Over the course of any strong and lasting bull run, overhead price resistance will start to seem like the Loch Ness Monster–There is talk and rumors of its existence, but seeing it with your own eyes is quite another story.
As the market has taken out one significant price level after the next, the only major index not at all-time highs is the Nasdaq Composite, the unequivocal leader of the last secular bull market from 1982-2000. If you are in the camp that history rhymes, if not repeats, then the Nasdaq probably should not take out those all-time highs of 5,132 until sometime next decade. However, this time it may indeed be different, what with all of the macro and microeconomic arguments being scribbled about as to why that is the case.
Regardless of your stance on that issue, the monthly chart of the Nasdaq, below, reveals that once price left 2,900 in the dust late-last year, it has been a drift back up to the “Little Bighorn” 3,400-3,450 range. Little Bighorn, meaning the bulls’ last stand as the dot-com bubble quickly morphed into the dot-com crash in 2000.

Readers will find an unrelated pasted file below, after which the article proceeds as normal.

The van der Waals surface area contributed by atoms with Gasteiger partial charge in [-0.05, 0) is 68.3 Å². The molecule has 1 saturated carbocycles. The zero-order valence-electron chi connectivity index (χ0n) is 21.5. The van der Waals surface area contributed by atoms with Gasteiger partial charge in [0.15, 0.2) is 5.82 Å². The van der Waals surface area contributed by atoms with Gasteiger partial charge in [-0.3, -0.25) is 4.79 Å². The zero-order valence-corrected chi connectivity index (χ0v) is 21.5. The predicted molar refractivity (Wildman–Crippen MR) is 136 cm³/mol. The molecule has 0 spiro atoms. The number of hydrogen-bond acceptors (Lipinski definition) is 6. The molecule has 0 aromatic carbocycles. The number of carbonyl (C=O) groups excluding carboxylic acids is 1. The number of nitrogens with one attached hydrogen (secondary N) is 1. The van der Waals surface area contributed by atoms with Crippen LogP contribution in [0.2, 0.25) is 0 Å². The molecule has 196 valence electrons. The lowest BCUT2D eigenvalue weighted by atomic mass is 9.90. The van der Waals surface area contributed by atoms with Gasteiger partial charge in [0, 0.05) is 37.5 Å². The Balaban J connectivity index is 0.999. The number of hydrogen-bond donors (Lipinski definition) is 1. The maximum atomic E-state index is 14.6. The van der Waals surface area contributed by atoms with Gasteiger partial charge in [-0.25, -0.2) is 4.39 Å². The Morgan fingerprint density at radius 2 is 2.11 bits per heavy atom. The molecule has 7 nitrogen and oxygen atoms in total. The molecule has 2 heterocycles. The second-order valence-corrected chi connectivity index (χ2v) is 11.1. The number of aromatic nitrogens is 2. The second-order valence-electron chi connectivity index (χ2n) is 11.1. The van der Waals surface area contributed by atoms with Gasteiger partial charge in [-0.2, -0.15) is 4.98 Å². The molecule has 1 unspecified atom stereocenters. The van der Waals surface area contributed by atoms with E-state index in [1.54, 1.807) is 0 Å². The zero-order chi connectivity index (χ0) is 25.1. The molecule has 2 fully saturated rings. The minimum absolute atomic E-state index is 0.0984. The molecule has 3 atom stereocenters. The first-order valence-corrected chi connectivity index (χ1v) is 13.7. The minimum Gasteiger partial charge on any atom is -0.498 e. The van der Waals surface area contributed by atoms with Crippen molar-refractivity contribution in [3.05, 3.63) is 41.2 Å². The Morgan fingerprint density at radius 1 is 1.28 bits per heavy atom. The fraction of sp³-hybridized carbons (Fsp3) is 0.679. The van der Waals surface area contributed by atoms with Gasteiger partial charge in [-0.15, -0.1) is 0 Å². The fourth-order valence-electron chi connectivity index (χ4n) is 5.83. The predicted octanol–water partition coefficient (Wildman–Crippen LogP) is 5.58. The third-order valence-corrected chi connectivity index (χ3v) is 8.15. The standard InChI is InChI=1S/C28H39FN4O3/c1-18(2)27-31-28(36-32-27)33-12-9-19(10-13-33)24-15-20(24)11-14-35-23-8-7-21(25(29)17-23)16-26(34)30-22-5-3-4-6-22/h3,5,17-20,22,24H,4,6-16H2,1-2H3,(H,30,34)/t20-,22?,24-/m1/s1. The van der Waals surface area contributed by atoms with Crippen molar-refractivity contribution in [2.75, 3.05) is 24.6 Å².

Specifically, the summer of 2000 may as well have been Last Stand Hill for the George Custer-esque tech bulls, as they sought to aggressively buy the dip after the March 2000 touch-and-reverse off those 5,132 highs. As you can see, those who bought and held that dip have only just now been made whole, some thirteen years later.
And so now the big test is upon us as the market returns to this sacred ground, where technology bulls at the turn of the century saw their legendary war hero status crumble into brazen gambling and steep losses. There has been a nice and easy void back up to these levels this year, a consequence of the sharp run-up and swift crash leaving little overhead supply until around 3,400.
But now we are back on hallowed ground.